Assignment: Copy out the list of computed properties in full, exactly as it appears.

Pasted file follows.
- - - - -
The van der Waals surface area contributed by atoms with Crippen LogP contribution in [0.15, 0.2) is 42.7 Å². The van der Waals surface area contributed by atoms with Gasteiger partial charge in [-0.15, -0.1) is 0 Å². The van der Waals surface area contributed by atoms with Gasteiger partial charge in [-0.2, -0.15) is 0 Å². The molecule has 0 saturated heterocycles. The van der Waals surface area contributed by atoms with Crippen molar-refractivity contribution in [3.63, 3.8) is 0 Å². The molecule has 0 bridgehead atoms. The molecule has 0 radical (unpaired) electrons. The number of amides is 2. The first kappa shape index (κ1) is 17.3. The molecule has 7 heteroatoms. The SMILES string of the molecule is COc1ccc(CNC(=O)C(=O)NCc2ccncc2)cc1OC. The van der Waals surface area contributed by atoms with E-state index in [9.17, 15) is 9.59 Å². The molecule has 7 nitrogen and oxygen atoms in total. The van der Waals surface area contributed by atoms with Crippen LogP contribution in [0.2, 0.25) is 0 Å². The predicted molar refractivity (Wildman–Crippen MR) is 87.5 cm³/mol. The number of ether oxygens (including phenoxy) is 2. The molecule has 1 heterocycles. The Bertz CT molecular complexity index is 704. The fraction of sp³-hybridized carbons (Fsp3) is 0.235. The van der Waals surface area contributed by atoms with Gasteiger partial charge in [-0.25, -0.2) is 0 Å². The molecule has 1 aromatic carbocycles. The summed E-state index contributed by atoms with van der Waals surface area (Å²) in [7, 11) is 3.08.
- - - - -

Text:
The van der Waals surface area contributed by atoms with Crippen LogP contribution in [0.15, 0.2) is 42.7 Å². The van der Waals surface area contributed by atoms with Gasteiger partial charge in [-0.15, -0.1) is 0 Å². The van der Waals surface area contributed by atoms with Gasteiger partial charge in [-0.2, -0.15) is 0 Å². The molecule has 0 saturated heterocycles. The van der Waals surface area contributed by atoms with Crippen molar-refractivity contribution in [3.63, 3.8) is 0 Å². The molecule has 0 bridgehead atoms. The molecule has 0 radical (unpaired) electrons. The number of amides is 2. The first kappa shape index (κ1) is 17.3. The molecule has 7 heteroatoms. The SMILES string of the molecule is COc1ccc(CNC(=O)C(=O)NCc2ccncc2)cc1OC. The van der Waals surface area contributed by atoms with E-state index in [9.17, 15) is 9.59 Å². The molecule has 7 nitrogen and oxygen atoms in total. The van der Waals surface area contributed by atoms with Crippen LogP contribution in [0.2, 0.25) is 0 Å². The predicted molar refractivity (Wildman–Crippen MR) is 87.5 cm³/mol. The number of ether oxygens (including phenoxy) is 2. The molecule has 1 heterocycles. The Bertz CT molecular complexity index is 704. The fraction of sp³-hybridized carbons (Fsp3) is 0.235. The van der Waals surface area contributed by atoms with Gasteiger partial charge in [-0.25, -0.2) is 0 Å². The molecule has 1 aromatic carbocycles. The summed E-state index contributed by atoms with van der Waals surface area (Å²) in [7, 11) is 3.08.